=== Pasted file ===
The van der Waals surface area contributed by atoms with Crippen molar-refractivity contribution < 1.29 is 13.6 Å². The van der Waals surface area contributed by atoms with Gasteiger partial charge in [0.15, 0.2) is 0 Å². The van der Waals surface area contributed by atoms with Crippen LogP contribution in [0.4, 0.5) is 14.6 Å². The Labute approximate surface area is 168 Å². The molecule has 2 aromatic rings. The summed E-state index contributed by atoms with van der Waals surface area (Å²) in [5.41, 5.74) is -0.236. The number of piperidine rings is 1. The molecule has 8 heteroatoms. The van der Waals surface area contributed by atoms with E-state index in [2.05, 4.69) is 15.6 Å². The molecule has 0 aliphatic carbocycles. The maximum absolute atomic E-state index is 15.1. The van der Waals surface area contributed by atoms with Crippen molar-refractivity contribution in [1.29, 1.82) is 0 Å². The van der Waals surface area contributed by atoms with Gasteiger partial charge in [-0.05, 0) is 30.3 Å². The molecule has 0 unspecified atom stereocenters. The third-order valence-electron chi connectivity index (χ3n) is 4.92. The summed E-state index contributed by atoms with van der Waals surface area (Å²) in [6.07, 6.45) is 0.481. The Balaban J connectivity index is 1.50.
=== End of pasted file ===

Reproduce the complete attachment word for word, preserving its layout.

The van der Waals surface area contributed by atoms with Crippen molar-refractivity contribution < 1.29 is 13.6 Å². The van der Waals surface area contributed by atoms with Gasteiger partial charge in [0.15, 0.2) is 0 Å². The van der Waals surface area contributed by atoms with Crippen LogP contribution in [0.4, 0.5) is 14.6 Å². The Labute approximate surface area is 168 Å². The molecule has 2 aromatic rings. The summed E-state index contributed by atoms with van der Waals surface area (Å²) in [5.41, 5.74) is -0.236. The number of piperidine rings is 1. The molecule has 8 heteroatoms. The van der Waals surface area contributed by atoms with E-state index in [2.05, 4.69) is 15.6 Å². The molecule has 0 aliphatic carbocycles. The maximum absolute atomic E-state index is 15.1. The van der Waals surface area contributed by atoms with Crippen molar-refractivity contribution in [1.29, 1.82) is 0 Å². The van der Waals surface area contributed by atoms with Gasteiger partial charge in [-0.05, 0) is 30.3 Å². The molecule has 0 unspecified atom stereocenters. The third-order valence-electron chi connectivity index (χ3n) is 4.92. The summed E-state index contributed by atoms with van der Waals surface area (Å²) in [6.07, 6.45) is 0.481. The Balaban J connectivity index is 1.50.